How did this species evolve? The leading theory for most unisexual species of reptiles, amphibians, and fishes involves a hybrid origin, where two or more "parent" species contribute genes. In most unisexual amphibians and fishes, sperm from a male (often of one of the parent species, but sometimes any sperm will do) is required to initiate development of the eggs but does not contribute genetic material. This is not the case for lizards or for the Brahminy Blindsnake, which are truly parthenogenetic. Which were the parent species of the Brahminy Blindsnake? We don't know. Of the 400-odd blindsnake species, the Brahminy Blindsnake is probably one of the best known due to its wide distribution and peculiar reproductive habits. Some recent phylogenies have shown that it is closely related to the South Indian Blindsnake (Typhlops pammeces), and others to an undescribed species of Sri Lankan blindsnake, both consistent with the hypothesis that south Asia is the species' center of origin. One very recent analysis suggested reclassifying all three species into a new genus, Indotyphlops. Because up to a quarter of all blindsnake species are still undescribed, it's possible that the parent species are as-yet unknown to science.

Image from O'Shea et al 2013
You guessed it, that's a Brahminy Blindsnake
These days Brahminy Blindsnakes mostly get around through the horticulture trade, although in the past they may have hitchhiked along with Pacific Islanders. Snakes are generally good dispersers, with the ability to go without food for long periods of time and squeeze into tight spaces, which might help explain why they have successfully colonized most of the world. Of all the fantastic voyages Brahminy Blindsnakes must have undergone, one of the most amazing is that documented by herpetologist and TV personality Mark O'Shea in East Timor. He and his team found a live Brahminy Blindsnake coming out of the back end of a toad, demonstrating the snakes' resilience to even the most caustic of environments.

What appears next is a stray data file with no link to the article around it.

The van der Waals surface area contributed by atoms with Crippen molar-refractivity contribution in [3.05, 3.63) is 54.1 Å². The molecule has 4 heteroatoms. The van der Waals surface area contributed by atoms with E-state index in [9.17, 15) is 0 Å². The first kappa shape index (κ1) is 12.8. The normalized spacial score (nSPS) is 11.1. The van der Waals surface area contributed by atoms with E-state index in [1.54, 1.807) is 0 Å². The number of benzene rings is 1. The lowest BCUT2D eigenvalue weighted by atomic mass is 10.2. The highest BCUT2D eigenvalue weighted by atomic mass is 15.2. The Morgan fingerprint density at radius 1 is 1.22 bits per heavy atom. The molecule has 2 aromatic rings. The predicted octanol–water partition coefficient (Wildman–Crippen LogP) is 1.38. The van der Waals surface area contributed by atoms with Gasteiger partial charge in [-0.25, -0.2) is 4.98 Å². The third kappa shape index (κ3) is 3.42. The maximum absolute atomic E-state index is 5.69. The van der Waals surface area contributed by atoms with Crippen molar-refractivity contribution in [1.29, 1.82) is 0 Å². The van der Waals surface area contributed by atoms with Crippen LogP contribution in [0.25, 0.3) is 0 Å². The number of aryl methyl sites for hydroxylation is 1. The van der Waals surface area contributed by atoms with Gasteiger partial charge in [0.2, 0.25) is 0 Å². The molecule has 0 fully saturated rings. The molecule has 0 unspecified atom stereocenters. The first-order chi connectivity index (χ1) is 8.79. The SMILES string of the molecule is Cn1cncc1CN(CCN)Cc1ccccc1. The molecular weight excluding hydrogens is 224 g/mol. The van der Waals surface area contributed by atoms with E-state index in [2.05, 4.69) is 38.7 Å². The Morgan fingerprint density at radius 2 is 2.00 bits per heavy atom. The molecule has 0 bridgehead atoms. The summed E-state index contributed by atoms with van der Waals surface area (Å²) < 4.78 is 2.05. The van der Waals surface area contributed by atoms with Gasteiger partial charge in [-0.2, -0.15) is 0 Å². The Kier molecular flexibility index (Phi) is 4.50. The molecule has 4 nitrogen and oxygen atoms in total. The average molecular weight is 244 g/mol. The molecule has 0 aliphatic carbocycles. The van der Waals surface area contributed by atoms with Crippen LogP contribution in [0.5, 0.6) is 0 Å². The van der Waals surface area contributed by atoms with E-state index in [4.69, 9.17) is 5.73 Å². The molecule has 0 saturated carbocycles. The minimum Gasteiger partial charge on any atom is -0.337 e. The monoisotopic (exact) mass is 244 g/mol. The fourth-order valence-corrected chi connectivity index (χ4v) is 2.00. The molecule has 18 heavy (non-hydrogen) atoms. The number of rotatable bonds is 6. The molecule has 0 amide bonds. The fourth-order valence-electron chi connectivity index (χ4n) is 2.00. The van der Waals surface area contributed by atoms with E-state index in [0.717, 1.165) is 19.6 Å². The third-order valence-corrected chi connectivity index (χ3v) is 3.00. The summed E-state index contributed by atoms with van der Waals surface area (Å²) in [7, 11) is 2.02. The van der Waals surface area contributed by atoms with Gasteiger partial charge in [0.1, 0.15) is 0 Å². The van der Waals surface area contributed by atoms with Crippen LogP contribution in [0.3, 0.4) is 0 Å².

Most of the time, an introduced species has about a 50/50 chance of successfully establishing itself in a new environment. Given how widespread Brahminy Blindsnakes are and their infamy as invaders, you might ask whether an introduced population of Brahminy Blindsnakes has ever failed to become established? A comprehensive database of reptile introductions includes only two such instances, one in southern Arizona and one in New Zealand. In Arizona, a population has subsequently become established despite the arid climate, but New Zealand is probably too cold for blindsnakes, and they take introduced species very seriously there. Nevertheless, the Brahminy Blindsnake will probably continue to spread, at least throughout the tropical regions of the world. The literature is full of first reports of this species, so much so that at least one was reported twice! Amazingly, both specimens were bicycle casualties collected in the same suburb of Cairo, leading the second author to title his article "How many times can a flower-pot snake be run over for the first time?"